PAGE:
Feb 15, 2011

Landscape Design Is Worthless

It's time I let you in on my dirty little secret: I am completely worthless. The pretty pictures I make have absolutely no value short of fish-wrap, and anyone who would pay good money for them is a fool.

That is, unless they actually intend to install the landscape I design. Then, the work I do is priceless—the ticket to a welcoming home and a life inspired.

So what's the catalyst that transforms worthless into priceless?

The landscape contractor.

Here in California, landscape contractors are licensed by the State to be proficient in… well, you can read it for yourself. Basically, if you've ever played in a park, strolled through a plaza or enjoyed a public garden, you've touched a landscape contractor's work. It's very different from a gardener's, or a designer's.

The landscape contractor knows how to do all sorts of things I don't: how to build a fence, pour concrete, size an irrigation system, amend the soil. Their experience and expertise can make my best ideas even better. What's more, the landscape contractor is able to manage people to do those things for him or her, most often on time and on budget. Now that's talent. And without it, none of my brilliant ideas will ever see the light of day.

It's obvious I hold landscape contractors in pretty high regard. But it's astonishing how many people think differently: they see landscape contractors as a commodity, a necessary evil to be dealt with as quickly and cheaply as possible. To these people, the landscape contractor adds no value, brings no expertise beyond a few extra hands to do what the homeowner can't or won't. Why, to these people, the landscape contractor needn't even be a contractor: that pesky license just makes them more expensive. To these people, there's no difference between the licensed professional and the guy signaling you in the hardware store parking lot. At least, no difference worth the cost difference.

Let's be honest: there are plenty of licensed contractors whose work isn't as good as it should be. I've had a licensed contractor line "my" dry creek with concrete (thereby creating a very large and expensive bathtub). I've watched their crews install fence post footings below grade and with concave tops, ensuring premature rotting and failure. I've cleared their piles of mulch off of the new plantings. The license isn't a guarantee of quality. But it's a first step toward ensuring that the person entrusted with your landscaping has good intentions, education, and the integrity to right any wrongs.

There are plenty of other reasons to work with a licensed contractor: They're required to carry workers' compensation insurance for their crews, which shields the homeowner from a world of pain should an accident occur on their property. They're required to pay taxes, which support our state's economy as well as important public programs. And they're accountable to the government, giving the property owner some recourse should a dispute turn into something uglier.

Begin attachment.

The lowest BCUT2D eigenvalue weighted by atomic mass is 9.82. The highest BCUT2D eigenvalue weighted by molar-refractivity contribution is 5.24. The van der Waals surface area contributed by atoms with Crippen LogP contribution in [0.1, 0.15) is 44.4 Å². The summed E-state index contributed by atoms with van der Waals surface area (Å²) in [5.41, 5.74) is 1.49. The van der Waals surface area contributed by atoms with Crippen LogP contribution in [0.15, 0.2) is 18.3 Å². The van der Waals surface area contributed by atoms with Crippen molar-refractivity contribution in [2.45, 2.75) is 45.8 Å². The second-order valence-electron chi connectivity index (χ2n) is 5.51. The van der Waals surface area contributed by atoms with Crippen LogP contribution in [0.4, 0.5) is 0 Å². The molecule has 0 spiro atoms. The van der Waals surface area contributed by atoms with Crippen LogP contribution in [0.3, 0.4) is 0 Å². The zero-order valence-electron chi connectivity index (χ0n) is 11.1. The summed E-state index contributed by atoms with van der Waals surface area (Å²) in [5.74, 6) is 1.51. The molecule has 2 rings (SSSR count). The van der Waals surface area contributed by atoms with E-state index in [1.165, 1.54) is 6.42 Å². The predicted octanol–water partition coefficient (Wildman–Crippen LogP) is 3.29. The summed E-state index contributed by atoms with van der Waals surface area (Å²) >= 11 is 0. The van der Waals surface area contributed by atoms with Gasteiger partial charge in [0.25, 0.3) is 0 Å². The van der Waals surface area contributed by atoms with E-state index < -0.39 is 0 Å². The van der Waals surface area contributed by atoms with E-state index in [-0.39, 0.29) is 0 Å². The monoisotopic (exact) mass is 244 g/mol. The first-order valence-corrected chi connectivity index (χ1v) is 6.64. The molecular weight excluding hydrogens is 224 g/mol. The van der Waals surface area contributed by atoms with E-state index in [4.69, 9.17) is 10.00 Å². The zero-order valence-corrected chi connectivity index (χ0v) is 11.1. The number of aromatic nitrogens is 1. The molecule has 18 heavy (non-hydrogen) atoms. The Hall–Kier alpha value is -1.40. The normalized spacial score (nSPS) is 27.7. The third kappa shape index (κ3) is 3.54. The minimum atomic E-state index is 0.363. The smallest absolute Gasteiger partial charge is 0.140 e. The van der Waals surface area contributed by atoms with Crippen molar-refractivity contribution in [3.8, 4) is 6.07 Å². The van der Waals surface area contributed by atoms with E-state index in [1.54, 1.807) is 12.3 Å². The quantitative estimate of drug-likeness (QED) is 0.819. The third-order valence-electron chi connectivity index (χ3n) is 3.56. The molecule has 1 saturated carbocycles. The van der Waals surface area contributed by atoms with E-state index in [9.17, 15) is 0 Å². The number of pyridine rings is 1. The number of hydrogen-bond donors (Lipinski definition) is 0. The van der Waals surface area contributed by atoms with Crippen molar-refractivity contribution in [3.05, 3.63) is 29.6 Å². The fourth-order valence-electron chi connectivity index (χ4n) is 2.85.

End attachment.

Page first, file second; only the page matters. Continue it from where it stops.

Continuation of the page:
Unfortunately, there is a huge labor pool out there hungry for work, any work, and a huge number of employers willing to exploit those workers for an unfair advantage in the marketplace. This has been termed "the underground economy," and it's estimated to cost California billions of dollars. Maybe the average backyard is barely a drop in this bucket… and maybe tens of thousands of yards statewide add up to something more.

I can't control my clientele. It's their choice, whom to hire. But if the results are less than we hoped for, they're not the only ones disappointed. I know what their yard could have been (even if they don't). I know the price they paid just to save a few dollars. Hey, no one likes to spend more than we have to. But going with the lowest bidder, shunning the licensed contractor simply because they cost more than the gardener, that's just plain lazy.

The responsible thing to do, I counsel my clients, is to research as many comparable contractors as needed to find one that has the right credentials and fits your style. A great place to start is with the California Landscape Contractors Association. Talk with two, three, ten if you need to. After all, you'll be in close contact with these folks for many months. Look them up on the CSLB website to confirm that their license and insurance are current (and unless they're truly a one-person show, they must have insurance for their employees). Talk with their most recent references, not just their favorites—you want to get the same crew who did quality work for their last client. And if you just can't get the contractor you want within the budget you have, turn back to your designer: we can help you "value-engineer" your new landscape design without compromising its vision.

It's true, even my best ideas and most articulate plans are worthless without someone to midwife them into reality. So if you're going to the trouble and expense of hiring me, for heaven's sake don't pull up short and cheap out on the installation. Do it once and do it right. Hire a licensed, skilled, wonderful landscape contractor. You'll have the rest of your life to absolutely love the landscape we—all of us—created.

1 comment:

ScottHokunson said...


Great post and excellent advice! Connecticut is now beginning the process of licensing landscape contractors, and our clients will be better off for it. I'm hoping the process weeds out the many "hackers" and "fly by night" companies.

All the best,